According to Appleseed’s review, 1,576 criminal complaints were issued against debtors in eight Texas counties between 2012 and 2014. These complaints were often filed by courts with minimal review and based solely on the payday lender’s word and frequently flimsy evidence.

Leave it to Texas Republicans to assist 1% predators to illegally deprive victims of freedom.

From Slate: The Supreme Court adds more sectarian religion to our lives.

In Town of Greece v. Galloway, the Supreme Court’s five conservatives ruled that legislative sessions in town council meetings can open with explicitly sectarian prayers. Almost immediately, town boards began inviting Christians to speak at their meetings while excluding speakers of minority faiths (and, naturally, atheists). In short order the Galloway majority’s gauzy vision of pluralistic civic tolerance began to look a lot more like a governmental endorsement of Christianity at the expense of minority religions. Increasingly, to the conservatives of the Roberts court, “religious liberty” means the freedom of religious majorities to push their religious beliefs on the rest of us.

This is just what Slate considers the least horrid of the ten worst Republican civil liberties violations of 2014. Click through for the other nine.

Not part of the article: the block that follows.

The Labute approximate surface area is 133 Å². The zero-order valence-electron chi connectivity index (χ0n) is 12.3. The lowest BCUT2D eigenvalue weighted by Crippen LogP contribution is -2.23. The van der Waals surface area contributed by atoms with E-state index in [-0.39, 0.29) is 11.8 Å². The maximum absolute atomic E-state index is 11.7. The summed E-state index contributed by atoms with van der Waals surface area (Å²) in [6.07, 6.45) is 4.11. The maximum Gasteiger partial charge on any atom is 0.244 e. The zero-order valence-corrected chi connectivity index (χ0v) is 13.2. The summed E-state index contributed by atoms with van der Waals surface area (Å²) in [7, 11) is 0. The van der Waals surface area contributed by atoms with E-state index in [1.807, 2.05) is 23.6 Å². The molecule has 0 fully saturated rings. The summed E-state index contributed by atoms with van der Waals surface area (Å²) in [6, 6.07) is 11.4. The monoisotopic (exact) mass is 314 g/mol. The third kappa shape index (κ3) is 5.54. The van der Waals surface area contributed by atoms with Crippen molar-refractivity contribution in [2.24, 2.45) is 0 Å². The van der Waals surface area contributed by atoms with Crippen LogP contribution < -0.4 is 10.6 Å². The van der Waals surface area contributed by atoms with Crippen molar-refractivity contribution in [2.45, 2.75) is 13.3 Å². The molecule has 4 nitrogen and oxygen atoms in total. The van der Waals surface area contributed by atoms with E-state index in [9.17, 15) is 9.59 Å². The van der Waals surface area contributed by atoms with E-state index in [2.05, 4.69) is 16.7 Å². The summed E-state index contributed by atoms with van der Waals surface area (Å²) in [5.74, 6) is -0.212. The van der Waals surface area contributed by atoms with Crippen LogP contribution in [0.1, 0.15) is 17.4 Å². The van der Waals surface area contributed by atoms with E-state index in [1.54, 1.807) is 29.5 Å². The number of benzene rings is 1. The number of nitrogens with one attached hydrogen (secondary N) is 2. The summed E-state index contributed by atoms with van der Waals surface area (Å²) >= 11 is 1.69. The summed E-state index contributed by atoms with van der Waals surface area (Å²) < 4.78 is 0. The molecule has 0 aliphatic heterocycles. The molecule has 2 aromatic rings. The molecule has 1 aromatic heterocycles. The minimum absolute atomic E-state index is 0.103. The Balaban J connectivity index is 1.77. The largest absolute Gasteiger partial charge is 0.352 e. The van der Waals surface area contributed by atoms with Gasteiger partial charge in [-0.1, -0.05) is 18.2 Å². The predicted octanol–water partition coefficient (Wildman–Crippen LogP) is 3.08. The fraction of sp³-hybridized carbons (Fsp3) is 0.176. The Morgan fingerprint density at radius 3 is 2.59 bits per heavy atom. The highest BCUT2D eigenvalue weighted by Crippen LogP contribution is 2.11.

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Dec 082014
 

I’m writing for tomorrow, day 33.  I spent most of the day in bed.  I still feel feverish and congested.

Jig Zone Puzzle:

Today’s took me 5:03 (average 5:07).  To do it, click here.  How did you do?

Religious Ecstasy:

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A bad day for Peyton.  His touchdowns in consecutive games streak ran out at 151.

Short Takes:

From Daily Kos: Here we go again with a bill protecting the religiously persecuted from evil LGBT citizens hoping to pay for services and participate in the U.S. economy. Michigan’s GOP House Speaker Jase Bolger pushed through a "Religious Freedom Restoration Act," which is now headed to the state Senate for consideration.